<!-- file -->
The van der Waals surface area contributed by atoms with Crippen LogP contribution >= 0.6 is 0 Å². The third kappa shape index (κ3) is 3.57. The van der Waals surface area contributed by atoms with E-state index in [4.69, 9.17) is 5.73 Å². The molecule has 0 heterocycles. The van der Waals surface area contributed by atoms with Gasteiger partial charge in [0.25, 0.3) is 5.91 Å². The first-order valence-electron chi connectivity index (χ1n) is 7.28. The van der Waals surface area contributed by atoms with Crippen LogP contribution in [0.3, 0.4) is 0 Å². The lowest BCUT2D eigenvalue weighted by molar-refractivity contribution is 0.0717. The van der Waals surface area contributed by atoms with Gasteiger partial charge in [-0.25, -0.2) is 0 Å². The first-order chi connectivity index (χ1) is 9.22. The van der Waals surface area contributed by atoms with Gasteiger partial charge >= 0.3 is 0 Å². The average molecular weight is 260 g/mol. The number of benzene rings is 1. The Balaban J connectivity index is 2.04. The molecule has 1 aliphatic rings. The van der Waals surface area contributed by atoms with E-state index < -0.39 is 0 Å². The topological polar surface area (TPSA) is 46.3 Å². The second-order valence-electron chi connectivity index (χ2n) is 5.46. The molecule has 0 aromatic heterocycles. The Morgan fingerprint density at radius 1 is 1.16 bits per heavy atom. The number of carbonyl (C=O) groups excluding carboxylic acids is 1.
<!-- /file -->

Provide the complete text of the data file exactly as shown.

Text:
The van der Waals surface area contributed by atoms with Crippen LogP contribution >= 0.6 is 0 Å². The third kappa shape index (κ3) is 3.57. The van der Waals surface area contributed by atoms with E-state index in [4.69, 9.17) is 5.73 Å². The molecule has 0 heterocycles. The van der Waals surface area contributed by atoms with Gasteiger partial charge in [0.25, 0.3) is 5.91 Å². The first-order valence-electron chi connectivity index (χ1n) is 7.28. The van der Waals surface area contributed by atoms with Crippen LogP contribution in [0.3, 0.4) is 0 Å². The lowest BCUT2D eigenvalue weighted by molar-refractivity contribution is 0.0717. The van der Waals surface area contributed by atoms with Gasteiger partial charge in [-0.25, -0.2) is 0 Å². The first-order chi connectivity index (χ1) is 9.22. The van der Waals surface area contributed by atoms with Gasteiger partial charge >= 0.3 is 0 Å². The average molecular weight is 260 g/mol. The number of benzene rings is 1. The Balaban J connectivity index is 2.04. The molecule has 1 aliphatic rings. The van der Waals surface area contributed by atoms with E-state index < -0.39 is 0 Å². The topological polar surface area (TPSA) is 46.3 Å². The second-order valence-electron chi connectivity index (χ2n) is 5.46. The molecule has 0 aromatic heterocycles. The Morgan fingerprint density at radius 1 is 1.16 bits per heavy atom. The number of carbonyl (C=O) groups excluding carboxylic acids is 1.